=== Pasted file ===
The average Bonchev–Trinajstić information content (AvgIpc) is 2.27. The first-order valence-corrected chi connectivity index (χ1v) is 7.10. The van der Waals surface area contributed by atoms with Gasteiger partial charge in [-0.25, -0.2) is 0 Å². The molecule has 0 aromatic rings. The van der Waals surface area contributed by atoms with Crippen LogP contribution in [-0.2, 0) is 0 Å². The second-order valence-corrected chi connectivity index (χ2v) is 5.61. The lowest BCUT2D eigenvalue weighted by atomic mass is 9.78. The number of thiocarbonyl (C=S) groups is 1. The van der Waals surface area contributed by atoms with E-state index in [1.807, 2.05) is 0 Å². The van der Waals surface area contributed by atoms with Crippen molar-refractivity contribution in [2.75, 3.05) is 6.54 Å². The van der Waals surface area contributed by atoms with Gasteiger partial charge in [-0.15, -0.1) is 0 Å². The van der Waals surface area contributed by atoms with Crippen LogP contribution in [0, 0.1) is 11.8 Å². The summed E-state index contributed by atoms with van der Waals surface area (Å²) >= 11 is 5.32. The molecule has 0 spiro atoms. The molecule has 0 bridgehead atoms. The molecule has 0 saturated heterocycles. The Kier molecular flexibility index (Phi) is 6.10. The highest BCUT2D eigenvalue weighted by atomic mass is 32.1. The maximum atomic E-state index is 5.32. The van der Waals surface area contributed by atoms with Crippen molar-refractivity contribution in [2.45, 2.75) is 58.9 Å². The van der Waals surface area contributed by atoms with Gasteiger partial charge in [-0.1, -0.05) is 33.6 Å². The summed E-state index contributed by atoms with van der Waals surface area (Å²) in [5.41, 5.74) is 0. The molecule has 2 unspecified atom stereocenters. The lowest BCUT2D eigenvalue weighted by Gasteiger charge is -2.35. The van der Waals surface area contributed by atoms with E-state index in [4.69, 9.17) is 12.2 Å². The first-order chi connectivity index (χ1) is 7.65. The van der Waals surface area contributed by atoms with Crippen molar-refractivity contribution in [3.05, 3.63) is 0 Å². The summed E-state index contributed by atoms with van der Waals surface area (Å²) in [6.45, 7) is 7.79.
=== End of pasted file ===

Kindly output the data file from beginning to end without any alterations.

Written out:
The average Bonchev–Trinajstić information content (AvgIpc) is 2.27. The first-order valence-corrected chi connectivity index (χ1v) is 7.10. The van der Waals surface area contributed by atoms with Gasteiger partial charge in [-0.25, -0.2) is 0 Å². The molecule has 0 aromatic rings. The van der Waals surface area contributed by atoms with Crippen LogP contribution in [-0.2, 0) is 0 Å². The second-order valence-corrected chi connectivity index (χ2v) is 5.61. The lowest BCUT2D eigenvalue weighted by atomic mass is 9.78. The number of thiocarbonyl (C=S) groups is 1. The van der Waals surface area contributed by atoms with E-state index in [1.807, 2.05) is 0 Å². The van der Waals surface area contributed by atoms with Crippen molar-refractivity contribution in [2.75, 3.05) is 6.54 Å². The van der Waals surface area contributed by atoms with Gasteiger partial charge in [-0.15, -0.1) is 0 Å². The van der Waals surface area contributed by atoms with Crippen LogP contribution in [0, 0.1) is 11.8 Å². The summed E-state index contributed by atoms with van der Waals surface area (Å²) >= 11 is 5.32. The molecule has 0 spiro atoms. The molecule has 0 bridgehead atoms. The molecule has 0 saturated heterocycles. The Kier molecular flexibility index (Phi) is 6.10. The highest BCUT2D eigenvalue weighted by atomic mass is 32.1. The maximum atomic E-state index is 5.32. The van der Waals surface area contributed by atoms with Crippen molar-refractivity contribution in [2.45, 2.75) is 58.9 Å². The van der Waals surface area contributed by atoms with Gasteiger partial charge in [-0.1, -0.05) is 33.6 Å². The summed E-state index contributed by atoms with van der Waals surface area (Å²) in [5.41, 5.74) is 0. The molecule has 2 unspecified atom stereocenters. The lowest BCUT2D eigenvalue weighted by Gasteiger charge is -2.35. The van der Waals surface area contributed by atoms with E-state index in [4.69, 9.17) is 12.2 Å². The first-order chi connectivity index (χ1) is 7.65. The van der Waals surface area contributed by atoms with Crippen molar-refractivity contribution in [3.05, 3.63) is 0 Å². The summed E-state index contributed by atoms with van der Waals surface area (Å²) in [6.45, 7) is 7.79.